A lost opportunity for Madrid

I’m sad. Truly. I had great expectations in the experience of DocumentaMadrid. Here’s an opportunity to bring another level of excitement and engagement to the city, with a selection of 60 social issue, personal, environmental, educational documentary films, spread around the city in some of its more interesting cultural centers (such as the Matadero, down near the city’s “river”–a renovated slaughterhouse and other nineteenth century buildings, with beautiful design and lovely surrounding garden), and it feels as if nothing has changed. If I didn’t search out information about the film festival myself, I would never know it was taking place. Not a peep in the newspapers, not a sign on the streets.

I went to the inauguration of the festival this past Thursday evening, and had to walk out in the middle. The theater was barely filled, and only with the usual suspects–hip and hippy types in their 30s and 40s, left-leaning, dreadlock-baring, sandle-wearing. The presentation, read from endless sheets of a paper by a representative of the local public television station, was lengthy though amusing, interspersed with surrealistic bits of entertainment like a musician with mini instruments who tried to liven up the crowd and strange shorts that felt too long. Where was every one? There should be a broader, more international swath of people attracted to the festival–with their teens in tow. There should be an older generation, as well, still curious and vital. And the inauguration should be a buzzing event, with a promise of spectacular films to come. Especially when the event is free!!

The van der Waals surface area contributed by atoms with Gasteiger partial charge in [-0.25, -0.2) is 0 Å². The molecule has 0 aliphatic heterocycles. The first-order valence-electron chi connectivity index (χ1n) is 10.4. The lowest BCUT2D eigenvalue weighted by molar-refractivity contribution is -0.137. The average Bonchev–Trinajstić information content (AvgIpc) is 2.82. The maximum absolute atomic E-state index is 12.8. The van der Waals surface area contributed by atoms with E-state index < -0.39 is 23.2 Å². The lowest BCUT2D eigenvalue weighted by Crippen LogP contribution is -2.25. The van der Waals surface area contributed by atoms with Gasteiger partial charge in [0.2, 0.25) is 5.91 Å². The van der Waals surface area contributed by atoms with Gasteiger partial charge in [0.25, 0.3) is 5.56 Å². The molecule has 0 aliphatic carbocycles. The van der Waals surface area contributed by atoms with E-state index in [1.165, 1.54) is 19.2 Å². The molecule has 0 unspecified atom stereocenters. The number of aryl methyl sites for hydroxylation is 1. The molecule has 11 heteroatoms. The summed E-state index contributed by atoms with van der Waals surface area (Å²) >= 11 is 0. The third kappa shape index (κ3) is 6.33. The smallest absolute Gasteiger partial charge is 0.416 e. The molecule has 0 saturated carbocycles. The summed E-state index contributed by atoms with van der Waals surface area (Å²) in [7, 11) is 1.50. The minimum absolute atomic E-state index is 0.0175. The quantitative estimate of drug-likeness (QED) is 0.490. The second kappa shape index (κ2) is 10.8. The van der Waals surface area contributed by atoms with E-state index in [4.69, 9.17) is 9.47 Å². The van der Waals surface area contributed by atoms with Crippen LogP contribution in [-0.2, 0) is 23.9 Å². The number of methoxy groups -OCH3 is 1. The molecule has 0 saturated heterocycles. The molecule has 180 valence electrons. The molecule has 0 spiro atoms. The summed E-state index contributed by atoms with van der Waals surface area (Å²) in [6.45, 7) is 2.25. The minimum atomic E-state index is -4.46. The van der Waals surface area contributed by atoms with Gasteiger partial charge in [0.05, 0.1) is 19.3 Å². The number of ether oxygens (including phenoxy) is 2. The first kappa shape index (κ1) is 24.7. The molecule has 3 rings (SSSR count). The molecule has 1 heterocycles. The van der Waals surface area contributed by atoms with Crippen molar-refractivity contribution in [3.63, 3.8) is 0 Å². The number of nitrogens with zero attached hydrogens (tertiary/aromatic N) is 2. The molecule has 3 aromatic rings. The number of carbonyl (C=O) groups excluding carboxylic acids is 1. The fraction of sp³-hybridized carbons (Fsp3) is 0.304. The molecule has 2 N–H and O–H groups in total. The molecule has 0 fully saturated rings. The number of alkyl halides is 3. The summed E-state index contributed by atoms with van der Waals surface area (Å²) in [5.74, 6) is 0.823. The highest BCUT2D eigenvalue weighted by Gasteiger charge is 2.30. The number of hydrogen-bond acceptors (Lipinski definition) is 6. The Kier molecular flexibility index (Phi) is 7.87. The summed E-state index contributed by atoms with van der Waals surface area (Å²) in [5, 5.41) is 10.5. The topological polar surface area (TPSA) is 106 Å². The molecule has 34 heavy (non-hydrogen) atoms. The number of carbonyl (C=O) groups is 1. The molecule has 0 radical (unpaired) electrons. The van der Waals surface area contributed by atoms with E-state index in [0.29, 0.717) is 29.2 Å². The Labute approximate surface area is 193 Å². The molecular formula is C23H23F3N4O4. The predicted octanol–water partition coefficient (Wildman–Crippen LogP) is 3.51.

The DocumentaMadrid film festival is funded by the city. And this year funds are at a historic low. And it shows. So it’s the time to be creative. So you can’t put banners around the city announcing the festival, so you can’t put ads in the principal newspapers–get the journalists on board with you, get a high profile celebrity to showcase the festival. Where’s Javier Bardem?? Ok, I’m being rhetorical. I know he’s busy being a father. And if not him, why not his famed mother, Pilar, who was a star in Spain on stage and on the screen way before him. Her sexy throaty voice and large masculine and charismatic presence are still sure to draw crowds. And, more importantly, funders.

Spain’s creative scene is still so dependent on public money and the paper pushing of bureaucrats, that events such as this one, with all its promise, just don’t get off the ground. This is oddly ironic, as for all intents and purposes Spain’s main industry (especially now that the construction and real estate bubble has burst), continues to be tourism. What a wonderful opportunity, with a film festival that is already in its eighth edition, to attract people from around the world for a full ten days and revitalize the city’s cultural scene even more. What a wonderful opportunity to look to different organizations and businesses who need to attract consumers from around the world to their brand and their products. But the festival seems to me to be no more than a fizzle. I hope I’m wrong. I hope when I attend some of the films this week I’ll be pleasantly surprised and encouraged. Because one day I’d like to proudly bring one of our client’s films here.